By Steve Gunn
MADISON, Wis. – The state of Wisconsin’s limited private school voucher program could be expanding statewide, under terms of a compromise that’s reportedly close to being completed between Gov. Scott Walker and state lawmakers.
The program has existed in Milwaukee since 1989, was expanded to Racine two years ago. In his recent biannual budget proposal, Walker proposed expanding vouchers to all school districts in the state with at least 4,000 students that have at least two persistently failing schools.
That plan would have affected nine districts, including Madison and Green Bay.
But Walker’s proposal quickly ran into opposition in the legislature and appeared to be doomed. But after several months of negotiations, the two sides appear to have reached an agreement, according to the Associated Press.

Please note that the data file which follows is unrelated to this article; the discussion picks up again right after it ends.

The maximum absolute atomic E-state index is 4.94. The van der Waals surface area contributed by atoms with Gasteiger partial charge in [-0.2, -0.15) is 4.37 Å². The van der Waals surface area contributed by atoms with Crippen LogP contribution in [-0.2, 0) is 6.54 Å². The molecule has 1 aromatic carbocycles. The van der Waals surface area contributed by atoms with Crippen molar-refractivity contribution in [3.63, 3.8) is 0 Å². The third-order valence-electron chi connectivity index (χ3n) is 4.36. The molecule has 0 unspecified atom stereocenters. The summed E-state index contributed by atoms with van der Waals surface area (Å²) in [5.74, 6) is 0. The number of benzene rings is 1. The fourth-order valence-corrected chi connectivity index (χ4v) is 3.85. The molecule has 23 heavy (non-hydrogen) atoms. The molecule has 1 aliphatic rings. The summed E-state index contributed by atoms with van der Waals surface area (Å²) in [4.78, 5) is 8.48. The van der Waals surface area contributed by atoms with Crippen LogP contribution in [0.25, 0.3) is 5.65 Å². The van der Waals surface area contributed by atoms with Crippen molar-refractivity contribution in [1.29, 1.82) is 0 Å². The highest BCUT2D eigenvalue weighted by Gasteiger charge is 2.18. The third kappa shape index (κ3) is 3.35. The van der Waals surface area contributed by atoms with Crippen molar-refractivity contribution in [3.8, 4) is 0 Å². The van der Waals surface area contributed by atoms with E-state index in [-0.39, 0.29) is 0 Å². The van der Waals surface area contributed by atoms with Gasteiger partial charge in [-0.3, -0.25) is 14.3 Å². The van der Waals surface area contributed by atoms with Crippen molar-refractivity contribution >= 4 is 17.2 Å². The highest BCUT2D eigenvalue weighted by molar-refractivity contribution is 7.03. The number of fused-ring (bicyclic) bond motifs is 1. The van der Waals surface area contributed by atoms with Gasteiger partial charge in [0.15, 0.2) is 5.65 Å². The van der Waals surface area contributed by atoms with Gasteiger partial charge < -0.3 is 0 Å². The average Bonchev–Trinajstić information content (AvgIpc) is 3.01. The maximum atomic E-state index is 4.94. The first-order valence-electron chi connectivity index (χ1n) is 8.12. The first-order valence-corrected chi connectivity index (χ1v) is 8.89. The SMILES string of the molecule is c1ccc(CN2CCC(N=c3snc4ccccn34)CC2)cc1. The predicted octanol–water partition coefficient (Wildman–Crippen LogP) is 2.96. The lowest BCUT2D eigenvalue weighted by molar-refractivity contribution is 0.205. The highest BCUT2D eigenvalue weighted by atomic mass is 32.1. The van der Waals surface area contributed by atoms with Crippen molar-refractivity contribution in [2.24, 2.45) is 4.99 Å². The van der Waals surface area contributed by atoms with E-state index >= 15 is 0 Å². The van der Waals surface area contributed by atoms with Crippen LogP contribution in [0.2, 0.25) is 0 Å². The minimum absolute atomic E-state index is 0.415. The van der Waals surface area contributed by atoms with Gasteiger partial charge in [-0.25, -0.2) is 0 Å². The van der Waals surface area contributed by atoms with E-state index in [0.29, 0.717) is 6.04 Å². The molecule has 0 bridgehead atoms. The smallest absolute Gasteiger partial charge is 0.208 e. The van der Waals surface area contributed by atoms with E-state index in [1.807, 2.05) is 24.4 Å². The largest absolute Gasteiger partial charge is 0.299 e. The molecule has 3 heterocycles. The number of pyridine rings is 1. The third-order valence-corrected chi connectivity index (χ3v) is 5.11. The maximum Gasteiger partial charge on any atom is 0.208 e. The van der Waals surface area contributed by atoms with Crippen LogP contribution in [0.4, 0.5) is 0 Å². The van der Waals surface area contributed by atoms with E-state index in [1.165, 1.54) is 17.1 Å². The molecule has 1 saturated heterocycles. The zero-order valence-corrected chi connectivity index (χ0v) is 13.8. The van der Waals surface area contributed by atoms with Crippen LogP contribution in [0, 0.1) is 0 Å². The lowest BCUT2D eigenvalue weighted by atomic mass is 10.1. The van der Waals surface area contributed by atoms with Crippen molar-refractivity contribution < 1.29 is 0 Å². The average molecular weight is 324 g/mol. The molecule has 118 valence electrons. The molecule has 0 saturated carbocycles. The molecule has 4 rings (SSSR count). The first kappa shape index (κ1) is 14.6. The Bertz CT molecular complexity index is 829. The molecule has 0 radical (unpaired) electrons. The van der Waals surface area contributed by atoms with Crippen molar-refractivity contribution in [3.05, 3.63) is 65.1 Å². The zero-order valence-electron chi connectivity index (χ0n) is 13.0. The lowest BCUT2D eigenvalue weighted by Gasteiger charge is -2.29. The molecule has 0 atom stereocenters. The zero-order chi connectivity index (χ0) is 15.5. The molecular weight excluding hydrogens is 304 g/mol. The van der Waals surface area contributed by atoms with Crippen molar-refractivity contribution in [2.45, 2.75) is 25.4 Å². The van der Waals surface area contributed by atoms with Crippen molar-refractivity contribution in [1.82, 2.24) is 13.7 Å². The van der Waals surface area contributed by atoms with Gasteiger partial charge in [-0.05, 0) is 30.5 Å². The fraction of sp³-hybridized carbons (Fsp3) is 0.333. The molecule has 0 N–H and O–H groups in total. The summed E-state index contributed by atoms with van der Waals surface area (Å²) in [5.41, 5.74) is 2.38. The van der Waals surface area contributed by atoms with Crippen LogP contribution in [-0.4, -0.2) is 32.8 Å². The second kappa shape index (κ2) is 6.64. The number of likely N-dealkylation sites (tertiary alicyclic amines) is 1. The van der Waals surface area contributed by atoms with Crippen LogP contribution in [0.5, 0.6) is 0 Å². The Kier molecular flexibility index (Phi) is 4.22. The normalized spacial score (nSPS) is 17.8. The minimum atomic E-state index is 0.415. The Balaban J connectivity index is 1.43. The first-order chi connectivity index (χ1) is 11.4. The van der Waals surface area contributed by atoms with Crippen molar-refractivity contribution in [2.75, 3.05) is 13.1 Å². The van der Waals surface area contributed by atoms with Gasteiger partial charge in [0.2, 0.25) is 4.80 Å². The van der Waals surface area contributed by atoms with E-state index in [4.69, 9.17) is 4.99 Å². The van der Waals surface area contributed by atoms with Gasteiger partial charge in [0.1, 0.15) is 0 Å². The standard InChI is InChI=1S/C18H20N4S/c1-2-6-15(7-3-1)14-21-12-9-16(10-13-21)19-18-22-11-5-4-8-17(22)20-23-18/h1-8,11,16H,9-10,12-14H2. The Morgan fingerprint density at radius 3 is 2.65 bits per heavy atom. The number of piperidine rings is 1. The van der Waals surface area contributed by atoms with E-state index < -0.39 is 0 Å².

The voucher program would be allowed to go statewide and exist in every school district, but enrollment (outside of Milwaukee and Racine) would be capped at 500 students after one year and 1,000 after two, the news report said. No more than 1 percent of students in any district would be allowed to participate.
In return, Walker agreed to expand state aid to public schools by $150 per student in each of the next two years. The governor’s original proposal included no increase in state aid for public schools.
The compromise plan is drawing opposition from various groups. Conservatives are reportedly angry about the limit on the number of students who can participate, while public education advocates say statewide vouchers will steal resources from public schools.
Walker promised that the enrollment cap will be revisited in the future, and can be adjusted or lifted depending on necessity and public demand.
“Every two years we’re going to come back and talk about further expansion,” Walker said.